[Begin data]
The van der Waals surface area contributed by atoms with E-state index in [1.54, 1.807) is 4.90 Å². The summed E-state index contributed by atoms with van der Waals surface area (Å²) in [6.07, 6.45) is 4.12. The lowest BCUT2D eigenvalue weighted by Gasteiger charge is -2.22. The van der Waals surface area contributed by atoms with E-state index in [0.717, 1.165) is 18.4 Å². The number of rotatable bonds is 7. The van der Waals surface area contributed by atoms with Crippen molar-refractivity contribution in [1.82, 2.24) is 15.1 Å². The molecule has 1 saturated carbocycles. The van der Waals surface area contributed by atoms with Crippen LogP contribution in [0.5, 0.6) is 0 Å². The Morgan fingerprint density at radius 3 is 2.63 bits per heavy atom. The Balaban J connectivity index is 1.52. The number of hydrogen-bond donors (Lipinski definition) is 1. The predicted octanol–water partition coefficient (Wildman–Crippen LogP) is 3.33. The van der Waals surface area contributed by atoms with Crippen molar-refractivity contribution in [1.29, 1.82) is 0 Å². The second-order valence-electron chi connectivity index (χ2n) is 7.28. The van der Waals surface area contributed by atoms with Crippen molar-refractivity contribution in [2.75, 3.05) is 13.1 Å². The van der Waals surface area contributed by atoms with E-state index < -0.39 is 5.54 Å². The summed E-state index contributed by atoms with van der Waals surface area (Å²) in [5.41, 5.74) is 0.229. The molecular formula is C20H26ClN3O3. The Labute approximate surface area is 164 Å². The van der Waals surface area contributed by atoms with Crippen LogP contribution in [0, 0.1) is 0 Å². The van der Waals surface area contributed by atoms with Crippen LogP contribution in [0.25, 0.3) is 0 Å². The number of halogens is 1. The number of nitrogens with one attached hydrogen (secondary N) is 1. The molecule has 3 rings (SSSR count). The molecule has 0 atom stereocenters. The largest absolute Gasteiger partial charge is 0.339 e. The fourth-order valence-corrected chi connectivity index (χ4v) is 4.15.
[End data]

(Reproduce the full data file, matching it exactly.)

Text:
The van der Waals surface area contributed by atoms with E-state index in [1.54, 1.807) is 4.90 Å². The summed E-state index contributed by atoms with van der Waals surface area (Å²) in [6.07, 6.45) is 4.12. The lowest BCUT2D eigenvalue weighted by Gasteiger charge is -2.22. The van der Waals surface area contributed by atoms with E-state index in [0.717, 1.165) is 18.4 Å². The number of rotatable bonds is 7. The van der Waals surface area contributed by atoms with Crippen molar-refractivity contribution in [1.82, 2.24) is 15.1 Å². The molecule has 1 saturated carbocycles. The van der Waals surface area contributed by atoms with Crippen LogP contribution in [0.5, 0.6) is 0 Å². The Morgan fingerprint density at radius 3 is 2.63 bits per heavy atom. The Balaban J connectivity index is 1.52. The number of hydrogen-bond donors (Lipinski definition) is 1. The predicted octanol–water partition coefficient (Wildman–Crippen LogP) is 3.33. The van der Waals surface area contributed by atoms with Crippen molar-refractivity contribution in [1.29, 1.82) is 0 Å². The second-order valence-electron chi connectivity index (χ2n) is 7.28. The van der Waals surface area contributed by atoms with Crippen molar-refractivity contribution in [2.75, 3.05) is 13.1 Å². The van der Waals surface area contributed by atoms with E-state index < -0.39 is 5.54 Å². The summed E-state index contributed by atoms with van der Waals surface area (Å²) in [5.41, 5.74) is 0.229. The molecular formula is C20H26ClN3O3. The Labute approximate surface area is 164 Å². The van der Waals surface area contributed by atoms with Crippen LogP contribution in [0, 0.1) is 0 Å². The van der Waals surface area contributed by atoms with Crippen LogP contribution in [0.25, 0.3) is 0 Å². The number of halogens is 1. The number of nitrogens with one attached hydrogen (secondary N) is 1. The molecule has 3 rings (SSSR count). The molecule has 0 atom stereocenters. The largest absolute Gasteiger partial charge is 0.339 e. The fourth-order valence-corrected chi connectivity index (χ4v) is 4.15.